Growing blue bonnets adds an interesting shade of color to the spring landscape and for many gardeners, conjures thoughts of Texas. Some blue bonnets are native exclusively to the state; in fact, blue bonnets are the Texas state flower, although six types are included in the classification. Texas blue bonnets grow in other areas too, such as southern Louisiana, Mississippi, and Oklahoma.
Gardeners in other places can add types of blue bonnets to the spring landscape by planting seeds of the various types of blue bonnet flowers. Blue bonnets are of the Lupine family. Lupinis perennis, the Sundial lupine, provides a blue bonnet specimen for Northern gardeners.
When to Plant Blue Bonnets
Depending on how southern the location, Texas blue bonnets usually bloom from February through April from seeds that are planted the previous autumn. Growing blue bonnets from seed is most successful when the seeds receive a special treatment called scarification. Scarification is the act of knicking, abrading, or otherwise puncturing the tough seed coat before planting.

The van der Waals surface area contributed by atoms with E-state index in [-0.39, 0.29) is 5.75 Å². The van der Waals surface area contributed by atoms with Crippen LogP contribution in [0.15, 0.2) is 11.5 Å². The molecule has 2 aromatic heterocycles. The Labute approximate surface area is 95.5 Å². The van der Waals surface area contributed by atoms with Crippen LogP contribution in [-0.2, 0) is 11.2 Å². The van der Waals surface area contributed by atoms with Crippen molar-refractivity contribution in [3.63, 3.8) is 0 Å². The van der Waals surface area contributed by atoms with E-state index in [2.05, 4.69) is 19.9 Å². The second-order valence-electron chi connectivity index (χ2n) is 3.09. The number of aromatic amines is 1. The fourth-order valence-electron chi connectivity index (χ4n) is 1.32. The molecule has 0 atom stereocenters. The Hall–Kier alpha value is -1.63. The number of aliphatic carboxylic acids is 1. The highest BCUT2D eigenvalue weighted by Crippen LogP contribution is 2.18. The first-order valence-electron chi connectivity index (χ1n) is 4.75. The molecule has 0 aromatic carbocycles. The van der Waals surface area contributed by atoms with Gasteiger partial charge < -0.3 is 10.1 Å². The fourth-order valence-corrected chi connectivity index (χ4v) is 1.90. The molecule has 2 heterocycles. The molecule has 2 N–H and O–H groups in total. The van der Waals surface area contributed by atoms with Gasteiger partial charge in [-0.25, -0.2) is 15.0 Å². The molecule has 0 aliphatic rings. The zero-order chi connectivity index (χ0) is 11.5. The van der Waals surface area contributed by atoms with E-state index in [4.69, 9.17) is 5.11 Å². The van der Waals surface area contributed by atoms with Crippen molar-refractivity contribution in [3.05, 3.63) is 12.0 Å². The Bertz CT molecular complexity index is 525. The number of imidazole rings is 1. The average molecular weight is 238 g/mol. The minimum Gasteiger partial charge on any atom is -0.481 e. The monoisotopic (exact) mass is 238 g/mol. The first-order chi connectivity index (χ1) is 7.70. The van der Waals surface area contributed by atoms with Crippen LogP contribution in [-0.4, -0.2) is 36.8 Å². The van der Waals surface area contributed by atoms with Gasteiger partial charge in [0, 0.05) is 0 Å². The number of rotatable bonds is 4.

When growing blue bonnets from seed, you may purchase seed that is already scarified or plant already sprouted seedlings.
Blue bonnet flowers develop a large root system during the winter months. If you’re considering when to plant blue bonnet flowers, keep in mind that bigger and more developed blooms result from earliest plantings.
If care of blue bonnet plants does not include seed removal, seeds will drop and may sprout in coming years, although chances of an untreated seed sprouting the following year is about 20 percent.
Care of Blue Bonnet Plants
Plant Texas blue bonnets in a sunny location, as at least eight hours of sun is needed daily. Texas blue bonnets can even be seeded into the lawn for color before the grass turns green. Plant seeds of Texas blue bonnets into lawns seeded with Bermuda or Zoysia grass for early season blooms.
Limit watering of established plants, as plants of this genus are accustomed to the hot, dry summers of Texas and are drought-resistant.
Young seedlings of Texas blue bonnets should be grown in well draining soil that is never allowed to stay soggy, as blue bonnet flowers have a tendency to damp off.
Soil should be heavily amended with organic material for the top few inches (7.5 cm.) before planting blue bonnets.
Bait is often necessary to keep pillbugs away from the seeds of blue bonnet flowers.